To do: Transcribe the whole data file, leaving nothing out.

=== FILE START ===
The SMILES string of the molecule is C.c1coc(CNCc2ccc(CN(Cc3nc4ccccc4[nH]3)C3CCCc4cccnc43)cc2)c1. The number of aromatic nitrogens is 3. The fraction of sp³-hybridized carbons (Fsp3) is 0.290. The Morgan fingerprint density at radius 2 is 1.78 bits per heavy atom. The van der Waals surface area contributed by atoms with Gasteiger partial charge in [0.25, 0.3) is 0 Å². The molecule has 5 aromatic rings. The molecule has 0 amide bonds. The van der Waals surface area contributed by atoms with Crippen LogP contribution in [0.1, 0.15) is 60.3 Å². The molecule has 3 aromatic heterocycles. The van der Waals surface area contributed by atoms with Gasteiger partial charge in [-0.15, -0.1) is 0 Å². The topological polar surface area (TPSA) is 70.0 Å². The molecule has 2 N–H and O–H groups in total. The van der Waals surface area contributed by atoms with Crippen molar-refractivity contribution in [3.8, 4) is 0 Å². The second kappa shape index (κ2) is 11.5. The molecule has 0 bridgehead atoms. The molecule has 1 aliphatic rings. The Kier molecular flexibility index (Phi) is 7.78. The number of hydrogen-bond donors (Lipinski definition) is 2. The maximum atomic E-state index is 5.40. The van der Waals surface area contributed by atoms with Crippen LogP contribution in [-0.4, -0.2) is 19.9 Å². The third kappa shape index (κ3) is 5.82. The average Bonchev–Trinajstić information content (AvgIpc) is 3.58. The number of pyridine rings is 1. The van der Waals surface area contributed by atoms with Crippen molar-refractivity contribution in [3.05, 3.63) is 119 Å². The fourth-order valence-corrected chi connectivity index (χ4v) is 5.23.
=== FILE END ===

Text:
The SMILES string of the molecule is C.c1coc(CNCc2ccc(CN(Cc3nc4ccccc4[nH]3)C3CCCc4cccnc43)cc2)c1. The number of aromatic nitrogens is 3. The fraction of sp³-hybridized carbons (Fsp3) is 0.290. The Morgan fingerprint density at radius 2 is 1.78 bits per heavy atom. The van der Waals surface area contributed by atoms with Gasteiger partial charge in [0.25, 0.3) is 0 Å². The molecule has 5 aromatic rings. The molecule has 0 amide bonds. The van der Waals surface area contributed by atoms with Crippen LogP contribution in [0.1, 0.15) is 60.3 Å². The molecule has 3 aromatic heterocycles. The van der Waals surface area contributed by atoms with Gasteiger partial charge in [-0.15, -0.1) is 0 Å². The topological polar surface area (TPSA) is 70.0 Å². The molecule has 2 N–H and O–H groups in total. The van der Waals surface area contributed by atoms with Crippen molar-refractivity contribution in [3.8, 4) is 0 Å². The second kappa shape index (κ2) is 11.5. The molecule has 0 bridgehead atoms. The molecule has 1 aliphatic rings. The Kier molecular flexibility index (Phi) is 7.78. The number of hydrogen-bond donors (Lipinski definition) is 2. The maximum atomic E-state index is 5.40. The van der Waals surface area contributed by atoms with Crippen LogP contribution in [-0.4, -0.2) is 19.9 Å². The third kappa shape index (κ3) is 5.82. The average Bonchev–Trinajstić information content (AvgIpc) is 3.58. The number of pyridine rings is 1. The van der Waals surface area contributed by atoms with Crippen molar-refractivity contribution in [3.05, 3.63) is 119 Å². The fourth-order valence-corrected chi connectivity index (χ4v) is 5.23.